Torino Process 2018-2020 Serbia National Report

Open Space Member • 10 September 2019
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2019

The national reporting framework

Building block A: Country and VET overview

A.1: Country background

A.1.1 Introduction

According to the Statistical Office of Republic of Serbia (SORS) data, the total population in Serbia in 2017 was 7.040.272 (3.429.027 of males and 3.611.245 of females).  

In the years between two Torino process (TP) reports, labour market outcomes in Serbia improved - the average activity rate (for population 15+) continued to increase from 53,3% in 2016 to 54% in 2017, and 55,5% in the third quarter of 2018.

Employment rate constantly grew while the unemployment rate declined. E.g. in the third quarter of 2018 employment rate has reached the new record for the period for which the comparable data series are available (2015 - 2018), amounting 49,2%, while the unemployment rate, in the same period, had the lowest value – 11,3%. (see Fig.1 in the report in PDF p.7)

Among 126 countries, Global Innovation rank for Serbia was 55 in 2018, while the Global Competitiveness Index Rank for 2017-18 was 65 (among 137 countries).

Average salaries increased by 4,2% in real terms in the first half of 2018 compared to the same period of the last year. Poverty declined from 23,8% in 2014 to 22,4% in 2017.

Growth in the construction sector (of 26.4%) was particularly encouraging. Both public and private investments grew, with consolidated government spending on capital projects increasing by 44% in nominal terms in the first half of 2018 compared to the same period of 2017. Net exports subtracted 3,2 percentage points from growth.

In March 2012 Serbia was granted EU candidate status and within European integration process Serbia opened formal membership negotiations with the European Commission (EC) - the first Chapters (Chapter 32 and Chapter 35) were opened in December 2015; in July 2016, additional chapters (23 and 24) were opened; in May 2017 Chapters 25, 26, 5 and 20 were opened and by the end of 2017, Chapters 7, 29, 6 and 30 were also opened.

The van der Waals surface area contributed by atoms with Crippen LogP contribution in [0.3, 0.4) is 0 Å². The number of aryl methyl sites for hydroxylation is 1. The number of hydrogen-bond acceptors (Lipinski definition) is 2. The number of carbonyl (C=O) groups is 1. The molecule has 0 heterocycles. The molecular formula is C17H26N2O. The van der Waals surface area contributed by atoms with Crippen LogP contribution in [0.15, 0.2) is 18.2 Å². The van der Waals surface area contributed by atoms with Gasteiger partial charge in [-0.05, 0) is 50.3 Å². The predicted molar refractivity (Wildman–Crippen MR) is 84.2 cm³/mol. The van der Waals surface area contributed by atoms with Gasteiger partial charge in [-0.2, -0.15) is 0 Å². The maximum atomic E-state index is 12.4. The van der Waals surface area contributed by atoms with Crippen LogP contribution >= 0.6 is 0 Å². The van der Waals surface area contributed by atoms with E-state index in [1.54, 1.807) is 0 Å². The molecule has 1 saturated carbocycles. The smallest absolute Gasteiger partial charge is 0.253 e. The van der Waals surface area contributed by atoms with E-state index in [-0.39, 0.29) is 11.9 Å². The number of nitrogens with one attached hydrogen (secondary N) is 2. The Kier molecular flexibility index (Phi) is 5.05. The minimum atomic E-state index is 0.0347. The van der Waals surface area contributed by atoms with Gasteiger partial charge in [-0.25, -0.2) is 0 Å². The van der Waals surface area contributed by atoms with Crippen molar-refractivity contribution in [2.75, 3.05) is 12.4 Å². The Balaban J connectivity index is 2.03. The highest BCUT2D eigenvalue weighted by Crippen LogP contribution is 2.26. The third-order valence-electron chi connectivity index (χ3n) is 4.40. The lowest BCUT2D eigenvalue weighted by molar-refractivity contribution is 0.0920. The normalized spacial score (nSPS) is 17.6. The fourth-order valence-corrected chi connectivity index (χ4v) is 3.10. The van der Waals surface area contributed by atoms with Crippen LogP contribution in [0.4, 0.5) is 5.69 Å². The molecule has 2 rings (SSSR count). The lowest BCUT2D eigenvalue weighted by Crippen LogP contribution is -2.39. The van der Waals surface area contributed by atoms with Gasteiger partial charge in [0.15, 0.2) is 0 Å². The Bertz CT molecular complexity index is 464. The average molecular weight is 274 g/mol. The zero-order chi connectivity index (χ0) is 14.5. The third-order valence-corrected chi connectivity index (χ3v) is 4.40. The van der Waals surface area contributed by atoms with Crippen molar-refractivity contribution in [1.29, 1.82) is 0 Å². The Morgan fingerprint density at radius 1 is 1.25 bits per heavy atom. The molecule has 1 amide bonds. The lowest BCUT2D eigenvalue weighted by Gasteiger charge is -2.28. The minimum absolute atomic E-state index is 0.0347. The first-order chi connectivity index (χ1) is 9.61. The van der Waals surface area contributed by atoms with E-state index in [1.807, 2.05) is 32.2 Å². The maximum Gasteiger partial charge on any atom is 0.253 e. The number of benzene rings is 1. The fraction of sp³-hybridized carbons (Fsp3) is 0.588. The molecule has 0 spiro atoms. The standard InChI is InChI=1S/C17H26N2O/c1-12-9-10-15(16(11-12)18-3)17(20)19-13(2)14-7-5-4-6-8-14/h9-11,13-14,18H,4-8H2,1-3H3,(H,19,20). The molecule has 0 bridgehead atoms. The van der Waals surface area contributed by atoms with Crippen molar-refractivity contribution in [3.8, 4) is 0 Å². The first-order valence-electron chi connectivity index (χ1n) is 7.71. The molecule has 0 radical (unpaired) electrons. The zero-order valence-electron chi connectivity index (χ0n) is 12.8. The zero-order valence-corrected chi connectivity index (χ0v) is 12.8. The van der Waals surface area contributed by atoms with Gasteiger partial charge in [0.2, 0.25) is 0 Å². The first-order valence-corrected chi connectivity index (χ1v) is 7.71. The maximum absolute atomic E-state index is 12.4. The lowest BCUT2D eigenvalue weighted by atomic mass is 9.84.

Data provide by Social Inclusion and Poverty Reduction Unit of the Serbia Government (SIPRU) show that in Serbia the smallest risk of poverty has populations with higher education and that those who have only primary school diploma are at the highest risk of poverty.

One of the main goals of the Government of the Republic of Serbia is the enhancement of application of information technologies including informatisation of the education system, so large steps are undertaken in the field of the country digitalisation and digital transformation including permanent work on the building of ICT infrastructure in schools by supply of the modern ICT equipment, the introduction of internet in all the school and support to teachers through different capacity building activities. Digital Readiness Index Rank for Serbia in 2018 was 44 (among 118 countries).

However, Serbia is still suffering from occupational mismatch. The last available data (from 2016) point out that 7,1% of upper-secondary graduates working in low-skilled jobs (ISCO 9) and that 24,2% of tertiary graduates working in semi-skilled jobs (ISCO 4-9) (ETF, 2018a).

A.2: Overview of Vocational Education and Training

A.2.1 Overview of VET: set-up and regulatory framework

Regarding the key terms related to the VET in Serbia, main definitions are placed in the legislation (e.g. in the Law on Dual Education, the Law on National Qualification Framework in Serbia (NQFS), etc.) and they are as following:

1) Qualification – formal recognition of acquired competencies. An individual shall acquire a qualification when a competent body determines that he/she achieved the learning outcomes of a certain level, corresponding the designated qualification standard, as acknowledged by a diploma or a certificate;

2) Learning outcomes – are distinct statements of what an individual is expected to know, understand and be able to demonstrate and/or perform after having completed a learning process. They allow for the verification of levels of acquired competencies and/or obtained knowledge, skills, attitudes and abilities;